* That such is the result to which that supposition leads, is indicated by another British journalist, in animadverting on it.

"If the Bible speaks at all, it speaks truly; and it is utterly subversive of its authority to make one degree of inspiration for its moral declarations, and a lower, which is none at all, for its physical statements. Many geologists think that they can so explain the first chapter of Genesis as, without violence, to reconcile it with the known facts of geology; in this there is no shadow of scepticism. Others go further, and confess that they have no hypothesis by which they can do so; but even this, if this be all, is only a confession of ignorance ; but to advance one step beyond this, is to open the floodgates of infidelity; as even some professed Christians have allowed themselves to do, by treating the Mosaic cosmogony as a tradition or allegory, and not as a correct record of actual facts. Thus we find the Rev. Baden Powell, the Savilian Professor of Geometry at Oxford, in a sermon entitled Revelation and Science, saying:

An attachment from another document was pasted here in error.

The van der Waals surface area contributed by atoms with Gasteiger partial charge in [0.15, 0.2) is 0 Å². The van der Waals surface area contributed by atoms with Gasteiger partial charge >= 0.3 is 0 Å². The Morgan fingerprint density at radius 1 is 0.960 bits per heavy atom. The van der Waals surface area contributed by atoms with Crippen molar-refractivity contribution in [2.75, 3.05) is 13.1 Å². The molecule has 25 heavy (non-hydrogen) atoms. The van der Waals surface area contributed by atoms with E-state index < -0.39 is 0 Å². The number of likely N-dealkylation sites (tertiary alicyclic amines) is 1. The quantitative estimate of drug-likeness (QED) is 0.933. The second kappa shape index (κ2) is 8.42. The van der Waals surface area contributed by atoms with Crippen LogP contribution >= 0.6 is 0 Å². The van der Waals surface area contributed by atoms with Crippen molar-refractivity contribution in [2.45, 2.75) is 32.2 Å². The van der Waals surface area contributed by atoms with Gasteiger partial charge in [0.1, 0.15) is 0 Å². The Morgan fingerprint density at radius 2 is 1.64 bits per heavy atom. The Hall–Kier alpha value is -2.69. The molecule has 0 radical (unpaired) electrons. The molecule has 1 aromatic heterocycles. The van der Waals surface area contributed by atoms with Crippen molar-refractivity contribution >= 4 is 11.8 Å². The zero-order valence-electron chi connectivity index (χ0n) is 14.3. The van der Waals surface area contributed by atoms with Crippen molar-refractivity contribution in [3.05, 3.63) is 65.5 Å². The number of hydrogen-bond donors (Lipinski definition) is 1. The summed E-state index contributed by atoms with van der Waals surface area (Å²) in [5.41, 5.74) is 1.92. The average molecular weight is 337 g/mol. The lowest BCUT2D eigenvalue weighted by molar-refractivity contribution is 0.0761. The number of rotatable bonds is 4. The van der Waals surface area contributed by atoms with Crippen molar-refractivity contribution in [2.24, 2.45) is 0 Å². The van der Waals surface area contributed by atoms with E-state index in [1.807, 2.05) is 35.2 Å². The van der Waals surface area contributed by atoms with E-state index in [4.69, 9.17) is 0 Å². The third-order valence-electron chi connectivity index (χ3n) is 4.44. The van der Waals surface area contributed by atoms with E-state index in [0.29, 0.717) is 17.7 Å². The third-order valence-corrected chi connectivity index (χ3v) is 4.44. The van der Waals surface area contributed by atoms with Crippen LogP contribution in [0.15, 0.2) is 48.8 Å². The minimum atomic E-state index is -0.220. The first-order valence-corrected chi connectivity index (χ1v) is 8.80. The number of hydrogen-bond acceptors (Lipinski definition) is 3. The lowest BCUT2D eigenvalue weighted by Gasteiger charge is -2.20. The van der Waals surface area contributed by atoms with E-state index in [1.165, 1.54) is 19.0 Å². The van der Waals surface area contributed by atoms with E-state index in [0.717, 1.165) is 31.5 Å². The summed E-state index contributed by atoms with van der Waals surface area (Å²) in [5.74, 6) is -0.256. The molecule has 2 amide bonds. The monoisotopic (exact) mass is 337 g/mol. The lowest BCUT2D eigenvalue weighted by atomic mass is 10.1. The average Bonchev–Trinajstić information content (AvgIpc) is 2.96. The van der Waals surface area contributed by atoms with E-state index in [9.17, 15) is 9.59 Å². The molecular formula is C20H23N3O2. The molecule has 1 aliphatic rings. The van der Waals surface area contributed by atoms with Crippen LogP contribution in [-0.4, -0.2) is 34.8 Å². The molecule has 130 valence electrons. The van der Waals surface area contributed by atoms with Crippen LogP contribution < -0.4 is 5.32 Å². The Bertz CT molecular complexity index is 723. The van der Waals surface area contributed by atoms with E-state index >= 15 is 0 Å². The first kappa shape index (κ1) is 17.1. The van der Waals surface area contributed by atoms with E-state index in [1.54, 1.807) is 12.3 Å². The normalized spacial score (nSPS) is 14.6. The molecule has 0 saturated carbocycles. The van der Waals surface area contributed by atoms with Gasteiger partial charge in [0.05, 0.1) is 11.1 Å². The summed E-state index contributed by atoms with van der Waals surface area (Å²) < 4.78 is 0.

"' If we look at the actual case of the writings of Moses, it is surely in every way the most probable supposition that tradition had preserved some legendary memorial of primeval events, and that the origin of the world had been recorded in a poetical cosmogony. As introductory to the revelation, Moses then put a religious application

Professor Sedgwick, a clergyman of the establishment and a distinguished geologist, indicates in an equally emphatic manner his conviction that it is wholly impracticable to harmonize the sacred record with the doctrines of the science. He says:—

"The only way of escape from all difficulties pressing upon the question of cosmogony, is to consider the old strata of the earth as monuments of a date long anterior to the existence of man and to the times contemplated in the moral records of his creation. The Bible is then left to rest upon its own appropriate evidence, and its interpretation is committed to the learning and good sense of the critic and commentator; while geology is allowed to stand on its own basis, and the philosopher to follow the investigations of physical truth wherever they may lead him, without any dread of evil consequences."—Discourse on the Studies of the University of Cambridge, p. 108.